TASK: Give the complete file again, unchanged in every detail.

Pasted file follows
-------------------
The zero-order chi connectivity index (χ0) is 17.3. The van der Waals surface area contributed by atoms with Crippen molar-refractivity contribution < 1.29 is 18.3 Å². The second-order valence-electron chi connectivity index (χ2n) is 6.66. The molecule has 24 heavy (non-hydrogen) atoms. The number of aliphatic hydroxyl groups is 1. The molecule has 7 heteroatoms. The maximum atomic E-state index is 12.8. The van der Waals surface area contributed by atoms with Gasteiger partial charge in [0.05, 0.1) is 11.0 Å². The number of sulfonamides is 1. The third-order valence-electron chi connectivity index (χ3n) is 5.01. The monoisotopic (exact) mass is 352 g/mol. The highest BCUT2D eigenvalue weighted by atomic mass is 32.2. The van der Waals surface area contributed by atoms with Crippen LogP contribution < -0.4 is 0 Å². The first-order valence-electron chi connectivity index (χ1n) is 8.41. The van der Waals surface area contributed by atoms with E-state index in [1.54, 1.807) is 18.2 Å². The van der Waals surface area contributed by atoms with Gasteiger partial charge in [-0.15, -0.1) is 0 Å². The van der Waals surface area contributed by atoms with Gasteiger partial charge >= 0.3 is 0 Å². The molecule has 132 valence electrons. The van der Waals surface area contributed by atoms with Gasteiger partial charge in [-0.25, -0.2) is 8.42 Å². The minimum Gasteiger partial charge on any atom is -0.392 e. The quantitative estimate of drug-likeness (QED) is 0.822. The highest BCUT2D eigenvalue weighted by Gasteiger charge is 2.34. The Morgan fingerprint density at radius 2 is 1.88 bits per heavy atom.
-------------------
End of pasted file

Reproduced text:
The zero-order chi connectivity index (χ0) is 17.3. The van der Waals surface area contributed by atoms with Crippen molar-refractivity contribution < 1.29 is 18.3 Å². The second-order valence-electron chi connectivity index (χ2n) is 6.66. The molecule has 24 heavy (non-hydrogen) atoms. The number of aliphatic hydroxyl groups is 1. The molecule has 7 heteroatoms. The maximum atomic E-state index is 12.8. The van der Waals surface area contributed by atoms with Gasteiger partial charge in [0.05, 0.1) is 11.0 Å². The number of sulfonamides is 1. The third-order valence-electron chi connectivity index (χ3n) is 5.01. The monoisotopic (exact) mass is 352 g/mol. The highest BCUT2D eigenvalue weighted by atomic mass is 32.2. The van der Waals surface area contributed by atoms with Crippen LogP contribution < -0.4 is 0 Å². The first-order valence-electron chi connectivity index (χ1n) is 8.41. The van der Waals surface area contributed by atoms with E-state index in [1.54, 1.807) is 18.2 Å². The van der Waals surface area contributed by atoms with Gasteiger partial charge in [-0.15, -0.1) is 0 Å². The van der Waals surface area contributed by atoms with Gasteiger partial charge >= 0.3 is 0 Å². The molecule has 132 valence electrons. The van der Waals surface area contributed by atoms with Gasteiger partial charge in [-0.25, -0.2) is 8.42 Å². The minimum Gasteiger partial charge on any atom is -0.392 e. The quantitative estimate of drug-likeness (QED) is 0.822. The highest BCUT2D eigenvalue weighted by Gasteiger charge is 2.34. The Morgan fingerprint density at radius 2 is 1.88 bits per heavy atom.